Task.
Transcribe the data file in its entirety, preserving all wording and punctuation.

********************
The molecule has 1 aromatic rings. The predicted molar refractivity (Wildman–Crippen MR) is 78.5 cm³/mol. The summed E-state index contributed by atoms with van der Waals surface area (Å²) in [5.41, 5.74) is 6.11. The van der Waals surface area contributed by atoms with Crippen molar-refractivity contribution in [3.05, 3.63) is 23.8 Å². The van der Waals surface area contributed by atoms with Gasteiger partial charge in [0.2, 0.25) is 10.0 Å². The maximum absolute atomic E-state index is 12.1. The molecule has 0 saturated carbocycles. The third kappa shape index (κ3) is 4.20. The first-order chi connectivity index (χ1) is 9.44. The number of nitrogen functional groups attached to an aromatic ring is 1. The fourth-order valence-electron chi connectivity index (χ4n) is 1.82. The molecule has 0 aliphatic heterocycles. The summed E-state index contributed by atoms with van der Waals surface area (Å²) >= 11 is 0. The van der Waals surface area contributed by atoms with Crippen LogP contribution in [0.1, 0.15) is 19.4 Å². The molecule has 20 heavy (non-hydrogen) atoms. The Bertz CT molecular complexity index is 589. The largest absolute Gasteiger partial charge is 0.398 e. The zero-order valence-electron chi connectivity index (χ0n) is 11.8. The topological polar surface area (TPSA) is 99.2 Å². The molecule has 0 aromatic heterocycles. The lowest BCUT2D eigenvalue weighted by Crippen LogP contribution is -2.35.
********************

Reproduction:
The molecule has 1 aromatic rings. The predicted molar refractivity (Wildman–Crippen MR) is 78.5 cm³/mol. The summed E-state index contributed by atoms with van der Waals surface area (Å²) in [5.41, 5.74) is 6.11. The van der Waals surface area contributed by atoms with Crippen molar-refractivity contribution in [3.05, 3.63) is 23.8 Å². The van der Waals surface area contributed by atoms with Gasteiger partial charge in [0.2, 0.25) is 10.0 Å². The maximum absolute atomic E-state index is 12.1. The molecule has 0 saturated carbocycles. The third kappa shape index (κ3) is 4.20. The first-order chi connectivity index (χ1) is 9.44. The number of nitrogen functional groups attached to an aromatic ring is 1. The fourth-order valence-electron chi connectivity index (χ4n) is 1.82. The molecule has 0 aliphatic heterocycles. The summed E-state index contributed by atoms with van der Waals surface area (Å²) >= 11 is 0. The van der Waals surface area contributed by atoms with Crippen LogP contribution in [0.1, 0.15) is 19.4 Å². The molecule has 20 heavy (non-hydrogen) atoms. The Bertz CT molecular complexity index is 589. The largest absolute Gasteiger partial charge is 0.398 e. The zero-order valence-electron chi connectivity index (χ0n) is 11.8. The topological polar surface area (TPSA) is 99.2 Å². The molecule has 0 aromatic heterocycles. The lowest BCUT2D eigenvalue weighted by Crippen LogP contribution is -2.35.